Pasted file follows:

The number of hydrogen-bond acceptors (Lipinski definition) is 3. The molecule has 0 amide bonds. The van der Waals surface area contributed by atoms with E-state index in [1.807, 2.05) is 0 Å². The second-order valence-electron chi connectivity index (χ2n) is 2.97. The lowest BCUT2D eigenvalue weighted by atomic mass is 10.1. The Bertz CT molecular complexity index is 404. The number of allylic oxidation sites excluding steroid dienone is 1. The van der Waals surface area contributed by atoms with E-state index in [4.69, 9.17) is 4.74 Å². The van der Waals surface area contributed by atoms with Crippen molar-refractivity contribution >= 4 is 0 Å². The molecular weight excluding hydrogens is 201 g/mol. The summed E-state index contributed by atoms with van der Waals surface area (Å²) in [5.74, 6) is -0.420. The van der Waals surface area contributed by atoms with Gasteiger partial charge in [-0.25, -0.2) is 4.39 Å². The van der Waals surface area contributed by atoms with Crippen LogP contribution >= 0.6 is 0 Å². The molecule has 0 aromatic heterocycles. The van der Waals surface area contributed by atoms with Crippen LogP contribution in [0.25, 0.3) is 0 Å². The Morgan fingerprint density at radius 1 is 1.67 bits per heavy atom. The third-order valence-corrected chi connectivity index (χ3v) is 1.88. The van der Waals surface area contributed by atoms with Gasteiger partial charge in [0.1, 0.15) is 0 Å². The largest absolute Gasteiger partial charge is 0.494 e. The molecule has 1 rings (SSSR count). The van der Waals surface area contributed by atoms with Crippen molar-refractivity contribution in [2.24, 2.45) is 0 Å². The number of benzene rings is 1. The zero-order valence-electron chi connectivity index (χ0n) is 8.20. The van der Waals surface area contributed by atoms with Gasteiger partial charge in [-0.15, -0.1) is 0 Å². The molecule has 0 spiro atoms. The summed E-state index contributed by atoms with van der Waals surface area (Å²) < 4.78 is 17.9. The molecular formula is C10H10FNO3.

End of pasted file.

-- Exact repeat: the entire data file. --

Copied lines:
The number of hydrogen-bond acceptors (Lipinski definition) is 3. The molecule has 0 amide bonds. The van der Waals surface area contributed by atoms with E-state index in [1.807, 2.05) is 0 Å². The second-order valence-electron chi connectivity index (χ2n) is 2.97. The lowest BCUT2D eigenvalue weighted by atomic mass is 10.1. The Bertz CT molecular complexity index is 404. The number of allylic oxidation sites excluding steroid dienone is 1. The van der Waals surface area contributed by atoms with E-state index in [4.69, 9.17) is 4.74 Å². The van der Waals surface area contributed by atoms with Crippen molar-refractivity contribution >= 4 is 0 Å². The molecular weight excluding hydrogens is 201 g/mol. The summed E-state index contributed by atoms with van der Waals surface area (Å²) in [5.74, 6) is -0.420. The van der Waals surface area contributed by atoms with Gasteiger partial charge in [-0.25, -0.2) is 4.39 Å². The van der Waals surface area contributed by atoms with Crippen LogP contribution >= 0.6 is 0 Å². The molecule has 0 aromatic heterocycles. The van der Waals surface area contributed by atoms with Crippen LogP contribution in [0.25, 0.3) is 0 Å². The Morgan fingerprint density at radius 1 is 1.67 bits per heavy atom. The third-order valence-corrected chi connectivity index (χ3v) is 1.88. The van der Waals surface area contributed by atoms with Gasteiger partial charge in [0.1, 0.15) is 0 Å². The largest absolute Gasteiger partial charge is 0.494 e. The molecule has 1 rings (SSSR count). The van der Waals surface area contributed by atoms with Crippen molar-refractivity contribution in [2.24, 2.45) is 0 Å². The number of benzene rings is 1. The zero-order valence-electron chi connectivity index (χ0n) is 8.20. The van der Waals surface area contributed by atoms with Gasteiger partial charge in [-0.15, -0.1) is 0 Å². The molecule has 0 spiro atoms. The summed E-state index contributed by atoms with van der Waals surface area (Å²) < 4.78 is 17.9. The molecular formula is C10H10FNO3.